June 30th, 2021

Supply & Demand Levels Drive Price Action

Men Lie. Women Lie. Supply and Demand levels usually don't.

You probably remember learning “The Law of Supply & Demand” in an economics class at some point in your high school or college career. 

If you don’t remember, here’s a quick recap: 



The Law of Supply & Demand, a foundational theory in economics, explains the interaction between the sellers and the buyers for a resource. At any point in time, the supply of an item is fixed or is the upward slope while the demand curve is a downward slope due to the law of diminishing marginal utility. When both lines intersect, the point of intersection then becomes the equilibrium price. 

This theory generally operates on four rules:

  1. If demand increases and supply remains unchanged, a shortage occurs, leading to a higher equilibrium price.

  2. If demand decreases and supply remains unchanged, a surplus occurs, leading to a lower equilibrium price.

  3. If demand remains unchanged and supply increases, a surplus occurs, leading to a lower equilibrium price.

  4. If demand remains unchanged and supply decreases, a shortage occurs, leading to a higher equilibrium price.

So how does it relate to your life or routine? For example, when you go to the grocery store to check out the new brand of ice cream, your decision to buy or not buy affects the price of the ice cream. 

Similarly, the stock market also works this way but the supply and demand theory plays a much bigger role. When investing in stocks, you might often read or hear explanations to why stock prices rise and fall so randomly. While some influences such as earnings and the economy might affect your desirability to own or sell a particular stock, stock prices are also a function of supply and demand.

As the demand for a stock grows faster than the supply and more buyers move into the market, the price of that stock goes up accordingly. Eventually, the stock’s demand will exceed its supply causing the stock’s price to rise but only until buyers suspect the demand for the stock to diminish. At this point, holders of that stock may begin to sell their stocks, with some even hiking their prices up to make a profit while they are still ahead.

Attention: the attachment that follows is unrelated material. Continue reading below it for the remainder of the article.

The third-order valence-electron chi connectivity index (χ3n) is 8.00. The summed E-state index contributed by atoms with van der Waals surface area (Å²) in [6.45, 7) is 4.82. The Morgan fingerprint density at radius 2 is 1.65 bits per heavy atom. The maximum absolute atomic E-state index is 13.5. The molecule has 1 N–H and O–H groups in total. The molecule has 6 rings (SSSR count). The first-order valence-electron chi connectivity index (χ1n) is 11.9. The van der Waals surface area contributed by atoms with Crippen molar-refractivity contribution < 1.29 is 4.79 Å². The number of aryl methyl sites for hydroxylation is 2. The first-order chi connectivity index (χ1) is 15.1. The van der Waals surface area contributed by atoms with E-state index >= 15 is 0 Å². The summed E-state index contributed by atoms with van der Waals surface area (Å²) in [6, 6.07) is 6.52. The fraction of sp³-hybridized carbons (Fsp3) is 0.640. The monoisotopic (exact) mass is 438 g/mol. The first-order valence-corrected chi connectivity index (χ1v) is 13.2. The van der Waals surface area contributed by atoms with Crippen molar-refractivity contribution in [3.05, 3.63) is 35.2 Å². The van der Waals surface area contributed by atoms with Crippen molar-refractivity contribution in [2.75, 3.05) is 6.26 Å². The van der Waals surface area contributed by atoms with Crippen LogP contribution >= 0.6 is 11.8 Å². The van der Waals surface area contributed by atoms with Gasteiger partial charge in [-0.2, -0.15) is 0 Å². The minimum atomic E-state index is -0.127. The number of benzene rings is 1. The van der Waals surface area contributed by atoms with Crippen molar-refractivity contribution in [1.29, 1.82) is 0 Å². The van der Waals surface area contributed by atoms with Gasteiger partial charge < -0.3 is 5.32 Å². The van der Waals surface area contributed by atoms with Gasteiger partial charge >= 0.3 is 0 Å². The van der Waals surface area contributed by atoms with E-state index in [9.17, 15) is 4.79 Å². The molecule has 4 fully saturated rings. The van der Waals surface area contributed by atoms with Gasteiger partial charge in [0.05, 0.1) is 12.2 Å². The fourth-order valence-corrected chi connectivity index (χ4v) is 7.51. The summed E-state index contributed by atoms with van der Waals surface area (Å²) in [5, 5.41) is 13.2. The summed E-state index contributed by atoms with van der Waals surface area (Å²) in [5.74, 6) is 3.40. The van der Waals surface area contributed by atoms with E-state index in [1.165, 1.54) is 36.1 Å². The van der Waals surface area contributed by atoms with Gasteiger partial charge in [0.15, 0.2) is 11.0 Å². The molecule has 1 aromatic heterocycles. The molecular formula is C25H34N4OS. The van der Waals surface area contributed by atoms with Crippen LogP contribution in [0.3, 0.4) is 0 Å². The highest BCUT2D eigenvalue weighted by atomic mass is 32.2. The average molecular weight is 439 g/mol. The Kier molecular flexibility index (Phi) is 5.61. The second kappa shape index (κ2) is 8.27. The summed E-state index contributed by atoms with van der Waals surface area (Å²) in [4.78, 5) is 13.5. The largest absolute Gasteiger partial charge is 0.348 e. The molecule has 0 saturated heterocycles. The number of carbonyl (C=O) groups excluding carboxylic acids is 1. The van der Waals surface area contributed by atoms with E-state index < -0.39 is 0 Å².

When these owners and holders begin to sell their shares and the stock’s price begins to fall, there's more supply than there's demand. To attract new buyers, sellers must lower their prices to adapt to the saturated market.

It’s a constant cycle. As technology advances and new products are released, our needs and wants change everyday as we try to adapt to a new generation or culture. One day we might want Product A, then the following day Product B is more affordable and labeled as “the next big thing.”

Next time you’re shopping in the grocery store or any store, look carefully for the new products on the shelves. Check that company’s stock prices to observe the interesting changes in the following months of a new product’s release. The prices will tell you the current story, the rest is just noise. Supply Demand
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